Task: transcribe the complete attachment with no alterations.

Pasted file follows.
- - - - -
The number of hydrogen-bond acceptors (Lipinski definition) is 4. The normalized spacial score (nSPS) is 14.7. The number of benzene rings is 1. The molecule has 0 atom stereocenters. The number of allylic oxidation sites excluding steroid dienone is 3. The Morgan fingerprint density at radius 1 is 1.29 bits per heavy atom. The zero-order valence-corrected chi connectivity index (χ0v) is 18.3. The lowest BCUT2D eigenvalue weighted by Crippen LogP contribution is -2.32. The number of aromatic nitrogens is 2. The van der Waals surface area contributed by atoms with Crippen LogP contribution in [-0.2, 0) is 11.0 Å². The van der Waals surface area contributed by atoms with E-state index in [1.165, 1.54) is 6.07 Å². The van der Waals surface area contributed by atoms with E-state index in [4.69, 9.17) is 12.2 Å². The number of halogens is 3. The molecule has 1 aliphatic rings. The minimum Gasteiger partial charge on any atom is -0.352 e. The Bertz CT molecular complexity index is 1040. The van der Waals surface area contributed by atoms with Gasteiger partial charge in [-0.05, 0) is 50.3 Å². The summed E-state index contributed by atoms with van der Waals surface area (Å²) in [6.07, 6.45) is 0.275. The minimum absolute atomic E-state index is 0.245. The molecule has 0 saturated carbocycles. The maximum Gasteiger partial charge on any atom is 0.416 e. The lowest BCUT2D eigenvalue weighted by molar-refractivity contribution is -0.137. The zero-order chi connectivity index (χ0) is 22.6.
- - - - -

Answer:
The number of hydrogen-bond acceptors (Lipinski definition) is 4. The normalized spacial score (nSPS) is 14.7. The number of benzene rings is 1. The molecule has 0 atom stereocenters. The number of allylic oxidation sites excluding steroid dienone is 3. The Morgan fingerprint density at radius 1 is 1.29 bits per heavy atom. The zero-order valence-corrected chi connectivity index (χ0v) is 18.3. The lowest BCUT2D eigenvalue weighted by Crippen LogP contribution is -2.32. The number of aromatic nitrogens is 2. The van der Waals surface area contributed by atoms with Crippen LogP contribution in [-0.2, 0) is 11.0 Å². The van der Waals surface area contributed by atoms with E-state index in [1.165, 1.54) is 6.07 Å². The van der Waals surface area contributed by atoms with E-state index in [4.69, 9.17) is 12.2 Å². The number of halogens is 3. The molecule has 1 aliphatic rings. The minimum Gasteiger partial charge on any atom is -0.352 e. The Bertz CT molecular complexity index is 1040. The van der Waals surface area contributed by atoms with Gasteiger partial charge in [-0.05, 0) is 50.3 Å². The summed E-state index contributed by atoms with van der Waals surface area (Å²) in [6.07, 6.45) is 0.275. The minimum absolute atomic E-state index is 0.245. The molecule has 0 saturated carbocycles. The maximum Gasteiger partial charge on any atom is 0.416 e. The lowest BCUT2D eigenvalue weighted by molar-refractivity contribution is -0.137. The zero-order chi connectivity index (χ0) is 22.6.